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"There is a lot of information about what needs to change in news organisations and a lot of people are willing to make those changes, but they still don't end up happening", says Jeff Sonderman, deputy director at The American Press Institute (API).

This is the problem the API has tried to address in its latest two reports published today, discussing the link between culture and innovation in newsrooms.

The first, 'A Culture-based Strategy for Creating Innovation in News Organisations', funded through a Knight Foundation grant, takes a "human-centered design approach to studying newsroom innovation and dynamics" and the factors that enable or stifle this process.

A team of experts led by Laura Cochran and Reggie Murphy spoke with entry level and senior employees from a variety of news organisations.

Hopefully, news organisations will have an 'aha!' moment when they realise why their effort to do a certain thing didn't workJeff Sonderman, The American Press Institute
"One of the things that come out in this report is that people who come to work everyday in a news organisation are still people", Sonderman said.

Based on the interviews, Cochran and Murphy identified common challenges faced by staff, such as building collaboration, trust and relationships, and constructed models and workflows to deal with them.


Sonderman said the key finding of this research is that innovation, from the adoption of news tools and business models to finding new ways to tell stories, is a product of culture.

An innovative culture, described in the report as a "shared set of expectations, values, motivations and purposes" can be achieved in three steps: establishing a common goal that unites the organisation, coordinating all teams towards a set of priorities, and driving the process through change and improvement.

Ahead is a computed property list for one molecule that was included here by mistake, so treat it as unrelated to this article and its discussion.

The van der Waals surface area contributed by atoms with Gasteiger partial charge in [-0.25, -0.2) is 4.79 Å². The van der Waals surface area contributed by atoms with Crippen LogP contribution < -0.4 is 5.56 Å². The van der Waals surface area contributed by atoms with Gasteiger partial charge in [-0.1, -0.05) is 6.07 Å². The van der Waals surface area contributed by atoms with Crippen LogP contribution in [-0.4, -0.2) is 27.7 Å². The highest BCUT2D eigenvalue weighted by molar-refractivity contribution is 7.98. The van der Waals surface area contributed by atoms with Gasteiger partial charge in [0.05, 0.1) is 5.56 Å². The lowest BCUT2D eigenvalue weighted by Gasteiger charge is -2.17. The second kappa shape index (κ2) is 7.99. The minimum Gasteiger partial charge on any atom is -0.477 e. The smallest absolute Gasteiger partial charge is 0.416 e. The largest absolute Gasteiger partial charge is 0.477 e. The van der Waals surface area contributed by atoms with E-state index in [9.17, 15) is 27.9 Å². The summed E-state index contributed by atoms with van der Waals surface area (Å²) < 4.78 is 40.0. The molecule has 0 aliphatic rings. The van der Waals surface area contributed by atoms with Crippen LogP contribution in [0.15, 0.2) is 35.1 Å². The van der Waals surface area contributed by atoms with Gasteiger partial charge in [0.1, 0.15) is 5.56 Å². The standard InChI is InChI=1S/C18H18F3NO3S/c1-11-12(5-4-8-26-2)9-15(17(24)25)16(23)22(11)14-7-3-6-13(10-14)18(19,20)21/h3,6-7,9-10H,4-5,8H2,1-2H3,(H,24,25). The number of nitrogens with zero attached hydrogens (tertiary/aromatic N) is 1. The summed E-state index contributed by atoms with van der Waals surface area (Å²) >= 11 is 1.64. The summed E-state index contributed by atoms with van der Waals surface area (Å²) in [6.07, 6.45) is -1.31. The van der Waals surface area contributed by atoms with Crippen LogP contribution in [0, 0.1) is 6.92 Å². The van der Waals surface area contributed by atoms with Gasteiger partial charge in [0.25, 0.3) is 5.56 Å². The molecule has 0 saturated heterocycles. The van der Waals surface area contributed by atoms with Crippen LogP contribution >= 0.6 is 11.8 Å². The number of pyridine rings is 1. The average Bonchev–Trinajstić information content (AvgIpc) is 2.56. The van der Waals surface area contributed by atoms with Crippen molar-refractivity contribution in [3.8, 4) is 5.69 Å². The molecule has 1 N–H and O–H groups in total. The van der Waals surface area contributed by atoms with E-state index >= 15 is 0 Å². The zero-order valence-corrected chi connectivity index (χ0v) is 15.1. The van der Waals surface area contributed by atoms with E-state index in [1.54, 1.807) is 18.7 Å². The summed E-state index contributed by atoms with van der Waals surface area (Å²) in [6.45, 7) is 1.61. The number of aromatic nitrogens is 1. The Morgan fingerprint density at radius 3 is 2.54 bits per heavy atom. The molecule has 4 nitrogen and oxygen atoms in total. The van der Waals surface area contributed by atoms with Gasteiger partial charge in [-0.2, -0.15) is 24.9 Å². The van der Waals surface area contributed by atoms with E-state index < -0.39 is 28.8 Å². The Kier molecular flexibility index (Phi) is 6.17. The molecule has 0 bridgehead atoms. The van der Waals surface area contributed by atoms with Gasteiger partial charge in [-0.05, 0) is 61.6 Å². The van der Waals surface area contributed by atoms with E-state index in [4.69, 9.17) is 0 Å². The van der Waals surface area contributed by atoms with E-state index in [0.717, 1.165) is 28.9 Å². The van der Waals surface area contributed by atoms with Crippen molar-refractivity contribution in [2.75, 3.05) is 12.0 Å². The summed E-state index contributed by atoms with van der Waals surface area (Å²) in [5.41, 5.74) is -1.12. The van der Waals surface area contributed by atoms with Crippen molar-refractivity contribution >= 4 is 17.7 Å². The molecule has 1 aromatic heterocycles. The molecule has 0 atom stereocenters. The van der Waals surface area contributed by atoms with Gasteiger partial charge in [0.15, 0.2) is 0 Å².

The structure of a news organisation, both physical and administrative, is reflected in how people interact which each other, forming groups with shared values and motivations.

The report refers to these groups as "tribes" which, according to Sonderman, are "hugely powerful in shaping the overall culture and dynamics within the organisation".

Tribes are formed not only by reporters but also by web producers or sales representatives, and the challenge is "empowering them to work with each other", he said, despite of factors like workplace competition.

The research also stresses the importance of uniting different groups by identifying a shared mission and how people in each group can contribute to it, according to their strengths.


In a news organisation, a process is a regular occurrence that supports its structure and creates a culture, such as daily editorial meetings or e-mail communication.

Some innovation-building processes identified in this report facilitate collaboration between groups through open newsrooms and virtual spaces easily accessible to people, such as using Slack to coordinate work.

The API is looking at ways of putting these recommendations into practice, by employing dedicated staff to go inside news organisations and help them understand where they got stuck and how to overcome this.

The best practices for innovation within news organisations

For the second report, API commissioned BuzzFeed Canada editor and founder of Emergent.info Craig Silverman to interview people at leading news organisations such as Vox, Medium and NPR. The aim was to find out how they approach innovation by "changing the way they operate, communicate and organise themselves".

For instance, Vox Media sets and adapts its priorities in a by-weekly meeting, adjusting them to ensure they are "headed in the right direction", according to Trei Brundrett, the company's chief product officer.

On the other hand, publishing platform Medium follows a unique organisational approach called Holocracy. Defined by senior editor Kate Lee as a "culture of autonomy without accountability", it was implemented to empower both individuals and teams inside the organisation.

The API research applies to newsrooms of all sizes and Sonderman encouraged people to read both reports "with an open mind, thinking about how the dynamics and examples included relate to their own experience".

"Hopefully, news organisations will have an 'aha!' moment when they realise why their effort to do a certain thing didn't work and where they got stuck," Sonderman concluded, "as well as understand what needs to be accounted for in order to make deep transformation happen."

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